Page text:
UX Word of the Day: Banner Blindness

People only see what they’re looking for.

Unless it’s car keys.

Or my eyeglasses.

Getting people to see what’s right in front of their face is a universal problem. Both metaphorically and, in the case of websites, quite literally.

Banner Blindness

People tend to ignore — or literally don’t see — any element that looks like an ad (or perceived to be an ad). Further, the more different something looks from the rest of the page, the less likely someone will see it.

The idea of designing something to stand-out on the page sounds like a great way to get people to notice it. In theory. Except in reality, when you make something look radically different from everything else on the page — different colors or fonts — people are more likely to ignore it. Counter-intuitive, I know.

Banner blindness is why pop-ups exist.

How to Combat Banner Blindness

Use Line of Sight

Put the element in the user’s line of sight, rather than in a right column (the best way to signal something is an ad) or wherever else the user isn’t looking.

Make it Look Like the Rest of the Page

Use the same color palette and design treatment as other elements on the page. The goal is to blend in as much as possible.

Add White Space

Messages can get lost when there is too much to look at or too much clutter.

Redirect Your Audience

Sometimes people search for the wrong solution to their problem and you need to lead them to it through an alternate route.

For example, according to the Department of Labor, 48% of Americans found their current job by networking. But for someone who only searches online job boards to find work, networking may not even be on their radar as a job search tool. In this case, it’d be futile to try to get their attention with an invitation to a networking webinar. Instead, a webinar called “best job board strategies” might work better (then gently redirect your audience to alternative job search strategies besides job boards).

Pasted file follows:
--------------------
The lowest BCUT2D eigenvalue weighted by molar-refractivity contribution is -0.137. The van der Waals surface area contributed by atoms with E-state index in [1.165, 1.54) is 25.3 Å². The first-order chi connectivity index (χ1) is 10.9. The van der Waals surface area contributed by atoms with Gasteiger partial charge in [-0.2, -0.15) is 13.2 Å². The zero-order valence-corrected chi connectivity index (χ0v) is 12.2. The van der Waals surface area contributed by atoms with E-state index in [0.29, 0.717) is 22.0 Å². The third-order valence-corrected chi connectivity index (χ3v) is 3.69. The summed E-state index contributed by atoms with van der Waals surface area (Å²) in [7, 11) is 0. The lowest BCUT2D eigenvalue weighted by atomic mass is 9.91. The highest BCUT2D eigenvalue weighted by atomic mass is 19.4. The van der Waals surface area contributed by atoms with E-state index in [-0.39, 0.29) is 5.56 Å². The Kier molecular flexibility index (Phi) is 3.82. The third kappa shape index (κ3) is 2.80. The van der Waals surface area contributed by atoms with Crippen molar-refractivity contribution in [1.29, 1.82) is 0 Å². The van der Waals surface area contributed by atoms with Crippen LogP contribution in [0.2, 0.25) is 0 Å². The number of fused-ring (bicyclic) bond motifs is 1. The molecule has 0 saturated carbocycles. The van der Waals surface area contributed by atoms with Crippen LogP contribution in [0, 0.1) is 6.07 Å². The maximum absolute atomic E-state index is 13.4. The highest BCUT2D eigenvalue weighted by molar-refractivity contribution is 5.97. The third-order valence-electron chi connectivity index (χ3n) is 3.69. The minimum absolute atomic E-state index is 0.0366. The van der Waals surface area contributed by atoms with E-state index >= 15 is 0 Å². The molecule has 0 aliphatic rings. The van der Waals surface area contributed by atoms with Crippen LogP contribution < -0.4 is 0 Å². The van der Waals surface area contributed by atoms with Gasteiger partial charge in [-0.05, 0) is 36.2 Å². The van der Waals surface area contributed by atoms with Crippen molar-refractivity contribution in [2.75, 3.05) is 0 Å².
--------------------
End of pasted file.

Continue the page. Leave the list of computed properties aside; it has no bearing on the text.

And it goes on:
Conduct User Research

The more you understand how your users think and what they need from your site, the better you can understand how and when they will be most receptive to your message.

For example, in the book, “Why We Buy: The Science of Shopping” by Paco Underhill, we learn that people are so anxious to get inside the store and out of the busy or rainy parking lot, that they ignore all door signage and even all signage within the first few feet of entering. These customers aren’t yet ready to receive new information.

Observing your customers’ actual behaviors can help you experiment and place things where they will see them.

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Author: Kristine Remer

Kristine Remer is an independent UX researcher & strategist in Minneapolis. Connect @ https://twitter.com/kristineremer